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The Renaissance Battle of the Sexes Online!



Renaissance Clothing

Men of the Renaissance usually wore clothing made of wool along with linen undergarments. Towards the end of the Renaissance, it was very common for men to wear hosiery (the more multi-colored, the more fashionable) and a jacket. Along with the hose came a pleated skirt. Special occasions such as weddings were perfect opportunities for everyone to wear their best velvets, taffetas, and silks.

Hats were frequently worn, and the style of them changed very rapidly. Clothing had the important role of acting as a social status symbol. The Aristocrats and the wealthy merchants tended to change their styles according to the dictates of fashion. Slashes in sleeves, silver and vivid colors, and puffed out breeches are some examples of this fashion madness. In many cities, laws were passed to minimize the extravagance of clothing in terms of the use of fine silks, but they were not very effective. Wealthy families would even dress their servants well, so that they would leave a good impression in public.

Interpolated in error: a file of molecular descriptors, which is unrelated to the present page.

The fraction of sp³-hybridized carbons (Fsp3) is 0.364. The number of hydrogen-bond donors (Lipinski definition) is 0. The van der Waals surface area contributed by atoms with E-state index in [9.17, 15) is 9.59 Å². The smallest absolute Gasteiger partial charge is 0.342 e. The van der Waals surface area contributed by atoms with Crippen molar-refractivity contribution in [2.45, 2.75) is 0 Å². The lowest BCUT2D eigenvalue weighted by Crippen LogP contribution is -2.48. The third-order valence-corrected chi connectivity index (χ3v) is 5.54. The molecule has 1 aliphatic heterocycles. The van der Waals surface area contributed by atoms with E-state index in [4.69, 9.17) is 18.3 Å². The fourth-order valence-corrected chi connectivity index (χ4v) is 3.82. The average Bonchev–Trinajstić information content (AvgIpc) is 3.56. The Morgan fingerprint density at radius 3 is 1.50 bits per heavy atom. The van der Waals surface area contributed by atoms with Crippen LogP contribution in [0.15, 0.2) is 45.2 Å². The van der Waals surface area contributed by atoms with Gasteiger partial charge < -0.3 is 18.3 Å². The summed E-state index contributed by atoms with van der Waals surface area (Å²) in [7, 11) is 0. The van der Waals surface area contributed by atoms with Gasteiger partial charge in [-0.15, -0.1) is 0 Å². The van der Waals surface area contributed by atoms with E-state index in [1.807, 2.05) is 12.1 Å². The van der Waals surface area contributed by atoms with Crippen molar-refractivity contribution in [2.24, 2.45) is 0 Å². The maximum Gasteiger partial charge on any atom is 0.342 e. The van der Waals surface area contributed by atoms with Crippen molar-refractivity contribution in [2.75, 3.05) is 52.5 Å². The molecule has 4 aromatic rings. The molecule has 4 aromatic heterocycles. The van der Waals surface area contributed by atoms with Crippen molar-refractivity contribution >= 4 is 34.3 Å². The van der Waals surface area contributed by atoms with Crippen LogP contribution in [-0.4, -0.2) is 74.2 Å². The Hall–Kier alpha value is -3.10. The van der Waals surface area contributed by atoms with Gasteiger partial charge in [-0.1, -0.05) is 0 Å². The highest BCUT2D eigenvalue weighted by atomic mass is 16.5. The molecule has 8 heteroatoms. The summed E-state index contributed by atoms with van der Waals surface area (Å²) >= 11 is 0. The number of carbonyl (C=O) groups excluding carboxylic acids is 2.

The holy orders, i.e. monks and priests, wore long, woolen Roman clothing. It was easy to tell apart the orders, because they were separated by color; the Benedictines wore black, the Cistercians wore white. (St. Benedict preferred that a monk’s clothing should be plain and comfortable.)

Most peasant men wore stockings or tunics, and during the winter months, leather boots were worn to keep the feet dry. The fibers of their clothing were much coarser than the fibers of the noblemen. These materials consisted mostly of hand-woven wool with sheepskin for cloaks, and other wool materials as shirts and pants.



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Note: This page has been created as a result of research done by students at Plymouth-Salem High School as part of a Humanities class. All data presented, unless otherwise noted, derives from these research materials. Any inaccuracy of information is accidental. Thank you for visiting our site!

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